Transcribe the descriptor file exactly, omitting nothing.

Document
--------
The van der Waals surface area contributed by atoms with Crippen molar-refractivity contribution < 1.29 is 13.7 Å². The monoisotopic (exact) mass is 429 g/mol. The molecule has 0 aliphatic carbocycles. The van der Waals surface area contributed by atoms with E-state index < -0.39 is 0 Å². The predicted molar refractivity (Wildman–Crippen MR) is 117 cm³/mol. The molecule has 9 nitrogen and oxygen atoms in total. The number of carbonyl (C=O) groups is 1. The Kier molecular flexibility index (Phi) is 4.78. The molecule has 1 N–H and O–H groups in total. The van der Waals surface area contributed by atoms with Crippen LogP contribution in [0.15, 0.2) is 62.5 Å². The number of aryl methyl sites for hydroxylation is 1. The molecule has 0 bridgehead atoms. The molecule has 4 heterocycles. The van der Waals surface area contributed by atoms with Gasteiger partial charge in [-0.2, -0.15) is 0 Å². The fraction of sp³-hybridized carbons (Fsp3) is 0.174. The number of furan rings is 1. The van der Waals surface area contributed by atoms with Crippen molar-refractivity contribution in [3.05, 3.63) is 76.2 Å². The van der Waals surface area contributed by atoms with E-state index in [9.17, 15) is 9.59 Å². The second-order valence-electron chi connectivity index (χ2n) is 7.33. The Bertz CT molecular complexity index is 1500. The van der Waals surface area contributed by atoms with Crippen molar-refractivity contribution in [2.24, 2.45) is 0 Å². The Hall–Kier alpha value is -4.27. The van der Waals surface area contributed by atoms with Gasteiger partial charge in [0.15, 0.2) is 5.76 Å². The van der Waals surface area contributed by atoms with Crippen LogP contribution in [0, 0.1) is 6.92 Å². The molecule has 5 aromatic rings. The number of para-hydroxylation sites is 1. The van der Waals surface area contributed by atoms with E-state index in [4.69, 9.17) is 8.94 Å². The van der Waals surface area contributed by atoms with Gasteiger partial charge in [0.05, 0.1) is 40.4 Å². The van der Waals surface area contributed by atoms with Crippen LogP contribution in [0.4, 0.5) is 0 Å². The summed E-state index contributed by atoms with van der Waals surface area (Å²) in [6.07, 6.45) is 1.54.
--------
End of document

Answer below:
The van der Waals surface area contributed by atoms with Crippen molar-refractivity contribution < 1.29 is 13.7 Å². The monoisotopic (exact) mass is 429 g/mol. The molecule has 0 aliphatic carbocycles. The van der Waals surface area contributed by atoms with E-state index < -0.39 is 0 Å². The predicted molar refractivity (Wildman–Crippen MR) is 117 cm³/mol. The molecule has 9 nitrogen and oxygen atoms in total. The number of carbonyl (C=O) groups is 1. The Kier molecular flexibility index (Phi) is 4.78. The molecule has 1 N–H and O–H groups in total. The van der Waals surface area contributed by atoms with Crippen LogP contribution in [0.15, 0.2) is 62.5 Å². The number of aryl methyl sites for hydroxylation is 1. The molecule has 0 bridgehead atoms. The molecule has 4 heterocycles. The van der Waals surface area contributed by atoms with Gasteiger partial charge in [-0.2, -0.15) is 0 Å². The fraction of sp³-hybridized carbons (Fsp3) is 0.174. The number of furan rings is 1. The van der Waals surface area contributed by atoms with Crippen molar-refractivity contribution in [3.05, 3.63) is 76.2 Å². The van der Waals surface area contributed by atoms with E-state index in [9.17, 15) is 9.59 Å². The second-order valence-electron chi connectivity index (χ2n) is 7.33. The Bertz CT molecular complexity index is 1500. The van der Waals surface area contributed by atoms with Crippen molar-refractivity contribution in [2.24, 2.45) is 0 Å². The Hall–Kier alpha value is -4.27. The van der Waals surface area contributed by atoms with Gasteiger partial charge in [0.15, 0.2) is 5.76 Å². The van der Waals surface area contributed by atoms with Crippen LogP contribution in [0, 0.1) is 6.92 Å². The molecule has 5 aromatic rings. The number of para-hydroxylation sites is 1. The van der Waals surface area contributed by atoms with E-state index in [4.69, 9.17) is 8.94 Å². The van der Waals surface area contributed by atoms with Gasteiger partial charge in [0.05, 0.1) is 40.4 Å². The van der Waals surface area contributed by atoms with Crippen LogP contribution in [0.4, 0.5) is 0 Å². The summed E-state index contributed by atoms with van der Waals surface area (Å²) in [6.07, 6.45) is 1.54.